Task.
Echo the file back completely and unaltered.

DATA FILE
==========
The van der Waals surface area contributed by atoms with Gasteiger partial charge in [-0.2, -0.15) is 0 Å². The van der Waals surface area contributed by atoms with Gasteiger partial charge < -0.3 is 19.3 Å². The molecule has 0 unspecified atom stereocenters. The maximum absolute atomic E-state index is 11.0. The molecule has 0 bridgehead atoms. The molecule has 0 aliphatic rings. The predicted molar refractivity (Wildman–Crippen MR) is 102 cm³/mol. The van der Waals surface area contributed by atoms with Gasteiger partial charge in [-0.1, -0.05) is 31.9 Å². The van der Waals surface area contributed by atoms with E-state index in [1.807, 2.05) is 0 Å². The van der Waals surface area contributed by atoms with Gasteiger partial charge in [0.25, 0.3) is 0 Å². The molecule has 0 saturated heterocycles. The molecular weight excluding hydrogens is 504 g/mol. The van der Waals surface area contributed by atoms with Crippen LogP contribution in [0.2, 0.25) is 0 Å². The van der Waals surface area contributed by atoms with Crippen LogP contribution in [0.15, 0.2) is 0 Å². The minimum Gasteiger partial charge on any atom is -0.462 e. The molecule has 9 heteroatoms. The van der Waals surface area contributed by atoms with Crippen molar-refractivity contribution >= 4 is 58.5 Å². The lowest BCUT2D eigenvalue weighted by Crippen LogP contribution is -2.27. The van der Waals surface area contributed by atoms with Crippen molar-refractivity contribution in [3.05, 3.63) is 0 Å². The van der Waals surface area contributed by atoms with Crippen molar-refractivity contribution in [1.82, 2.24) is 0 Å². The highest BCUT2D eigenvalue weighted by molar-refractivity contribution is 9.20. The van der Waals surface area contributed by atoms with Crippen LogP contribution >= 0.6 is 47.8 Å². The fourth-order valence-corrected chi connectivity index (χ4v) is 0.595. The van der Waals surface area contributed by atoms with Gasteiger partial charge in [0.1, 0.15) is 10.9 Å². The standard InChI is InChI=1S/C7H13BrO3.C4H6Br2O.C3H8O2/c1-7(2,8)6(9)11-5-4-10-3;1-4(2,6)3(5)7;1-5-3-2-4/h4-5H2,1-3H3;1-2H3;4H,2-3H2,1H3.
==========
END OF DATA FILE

The van der Waals surface area contributed by atoms with Gasteiger partial charge in [-0.2, -0.15) is 0 Å². The van der Waals surface area contributed by atoms with Gasteiger partial charge < -0.3 is 19.3 Å². The molecule has 0 unspecified atom stereocenters. The maximum absolute atomic E-state index is 11.0. The molecule has 0 bridgehead atoms. The molecule has 0 aliphatic rings. The predicted molar refractivity (Wildman–Crippen MR) is 102 cm³/mol. The van der Waals surface area contributed by atoms with Gasteiger partial charge in [-0.1, -0.05) is 31.9 Å². The van der Waals surface area contributed by atoms with E-state index in [1.807, 2.05) is 0 Å². The van der Waals surface area contributed by atoms with Gasteiger partial charge in [0.25, 0.3) is 0 Å². The molecule has 0 saturated heterocycles. The molecular weight excluding hydrogens is 504 g/mol. The van der Waals surface area contributed by atoms with Crippen LogP contribution in [0.2, 0.25) is 0 Å². The van der Waals surface area contributed by atoms with Crippen LogP contribution in [0.15, 0.2) is 0 Å². The minimum Gasteiger partial charge on any atom is -0.462 e. The molecule has 9 heteroatoms. The van der Waals surface area contributed by atoms with Crippen molar-refractivity contribution >= 4 is 58.5 Å². The lowest BCUT2D eigenvalue weighted by Crippen LogP contribution is -2.27. The van der Waals surface area contributed by atoms with Crippen molar-refractivity contribution in [3.05, 3.63) is 0 Å². The van der Waals surface area contributed by atoms with Crippen molar-refractivity contribution in [1.82, 2.24) is 0 Å². The highest BCUT2D eigenvalue weighted by molar-refractivity contribution is 9.20. The van der Waals surface area contributed by atoms with Crippen LogP contribution >= 0.6 is 47.8 Å². The fourth-order valence-corrected chi connectivity index (χ4v) is 0.595. The van der Waals surface area contributed by atoms with Gasteiger partial charge in [0.1, 0.15) is 10.9 Å². The standard InChI is InChI=1S/C7H13BrO3.C4H6Br2O.C3H8O2/c1-7(2,8)6(9)11-5-4-10-3;1-4(2,6)3(5)7;1-5-3-2-4/h4-5H2,1-3H3;1-2H3;4H,2-3H2,1H3.